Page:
MoveOn Shouldn’t Apologize for Those Ads


You can tell that the Republican Party is more worried than it lets on about the upcoming November election. Today’s shrill attack on the organization, which the Republican National Committee is accusing–incorrectly and dishonestly–of endorsing two sample political ads which draw comparisons between Hitler and George Bush, demonstrates how much the Bush brain trust fears this remarkably successful populist internet-based organization.

The two ads were actually among some 1000 that were submitted as part of a contest established by MoveOn to come up with strong ads for the 2004 Democratic campaign. They, along with over 1000 others, were submitted to Move.On for consideration. The organization put them all on its website and allowed members to vote for the best. A group of 15 30-second submissions which received the most votes were then posted as finalists.

Neither of the controversial Hitler/Bush ads made that cut, but the RNC went ahead and issued press releases, as well as sending RNC Chairman Ed Gillespie rushing over to Fox TV, to denounce MoveOn for presumably insulting Bush and American Jews.

MoveOn’s Eli Pariser has responded to this GOP assault explaining that clearly the organization never endorsed those ads, and that its membership obviously rejected them. Further, he says MoveOn “regrets the appearance” of the two ads on the MoveOn website, where they were briefly available for viewing along with all the other submissions initially (they’ve been removed now). Interestingly, now that those ads have been pulled by MoveOn, the only place the scripts can be read is on the RNC website (

But Pariser shouldn’t be so quick to express his regrets. The truth is that the two ads are pretty darned good. The first shows Hitler in a parade and speaking, followed by scenes of German troops attacking, planes bombing, tanks firing, and victorious troops goose-stepping into occupied territory, as a voiceover says “A nation warped by lies–lies fuel fear–fear fuels aggression–invasion–occupation.” As the scene fades from Hitler giving a raised arm salute to Bush with his hand raised at his inauguration, the voiceover says, “What were war crimes in 1945 is foreign policy in 2003.”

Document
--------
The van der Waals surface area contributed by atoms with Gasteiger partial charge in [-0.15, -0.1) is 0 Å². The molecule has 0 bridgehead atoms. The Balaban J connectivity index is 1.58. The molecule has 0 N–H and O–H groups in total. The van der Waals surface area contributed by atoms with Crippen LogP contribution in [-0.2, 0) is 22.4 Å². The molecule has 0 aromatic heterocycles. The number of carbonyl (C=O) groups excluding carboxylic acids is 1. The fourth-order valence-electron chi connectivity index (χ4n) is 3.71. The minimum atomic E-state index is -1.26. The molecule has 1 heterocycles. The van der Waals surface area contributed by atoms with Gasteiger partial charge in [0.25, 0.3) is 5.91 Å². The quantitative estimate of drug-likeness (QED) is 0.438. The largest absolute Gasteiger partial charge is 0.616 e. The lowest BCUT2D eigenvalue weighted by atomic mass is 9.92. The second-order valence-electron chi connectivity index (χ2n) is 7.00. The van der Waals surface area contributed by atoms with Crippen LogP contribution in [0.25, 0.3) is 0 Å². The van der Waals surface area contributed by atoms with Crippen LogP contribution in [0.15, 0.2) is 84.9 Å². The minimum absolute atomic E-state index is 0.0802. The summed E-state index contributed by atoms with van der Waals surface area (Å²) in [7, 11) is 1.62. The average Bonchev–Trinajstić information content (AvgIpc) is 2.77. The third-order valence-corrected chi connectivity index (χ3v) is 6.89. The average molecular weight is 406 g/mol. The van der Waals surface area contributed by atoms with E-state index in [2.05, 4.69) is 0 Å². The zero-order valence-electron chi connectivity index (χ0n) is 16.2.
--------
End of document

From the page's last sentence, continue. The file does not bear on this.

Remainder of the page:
And the truth: The Bush administration deliberately stoked public fears after 9/11–just as the Nazi’s used the Reichstag Fire–to win support for an illegal, unprovoked invasion of Iraq, an act of aggression which, at the Nuremberg Trials, was specifically determined to be a war crime. The ad might have added that the “shock and awe” terror campaign that was the centerpiece of the U.S. invasion of Iraq, was also by definition a war crime, since its target was the Iraqi public.

As for the second controversial ad, it features first a picture of Hitler, speaking in German, with a voiceover translating the lines as “We have taken new measures to protect our homelandSI believe I am acting in accordance with the will of the Almighty Creator.” Then, as Hitler continues to speak, the voiceover says, “God told me to strike Al-Qaeda, and I struck him.” As the picture morphs into George Bush, the voiceover continues, “Sand then He instructed me to strike at Saddam, which I did.” With a picture of cheering Germans in the background, the voiceover concludes, “Sound familiar?”

And the truth here? President Bush did in fact publicly claim divine instruction to have been behind his decisions to invade Afghanistan and later Iraq–a rather scary example, if he is being sincere, of the very kind of megalomania that characterized Hitler.

Were these two ads unfair to either Bush or to the memory of the Holocaust? Hardly.

They were legitimate warnings that the American public is being manipulated by demagoguery, jingoism and the worst kind of lies.

Are they saying that Bush is Hitler? Only to the most simplistic or willfully unimaginative of viewers–that is to say the RNC poobahs. What they are saying is that the same technique used by Hitler and his National Socialist brownshirts to whip up nationalist fervor in Germany in the early and mid 1930s is being employed today by the Bush Administration and the Republican Party, and to the same end–to get the American public to acquiesce in surrendering its democratic rights, to accept one-party rule, and to agree to a national policy of permanent war in the name of American global hegemony.

Obviously the MoveOn crowd was repelled by the bluntness of the two ads, and rejected them, but Pariser needn’t apologize for inspiring their creation.

Both, in their way, are sadly prophetic.

Pariser and MoveOn should be proud that they were produced, happy that the RNC is helping to circulate them, and encouraged that the Republicans are making such a fuss about the whole thing.

DAVE LINDORFF is the author of Killing Time: an Investigation into the Death Row Case of Mumia Abu-Jamal. A collection of Lindorff’s stories can be found here:


CounterPunch contributor DAVE LINDORFF is a producer along with MARK MITTEN on a forthcoming feature-length documentary film on the life of Ted Hall and his wife of 51 years, Joan Hall. A Participant Film, “A Compassionate Spy” is directed by STEVE JAMES and will be released in theaters this coming summer. Lindorff has finished a book on Ted Hall titled “A Spy for No Country,” to be published this Fall by Prometheus Press.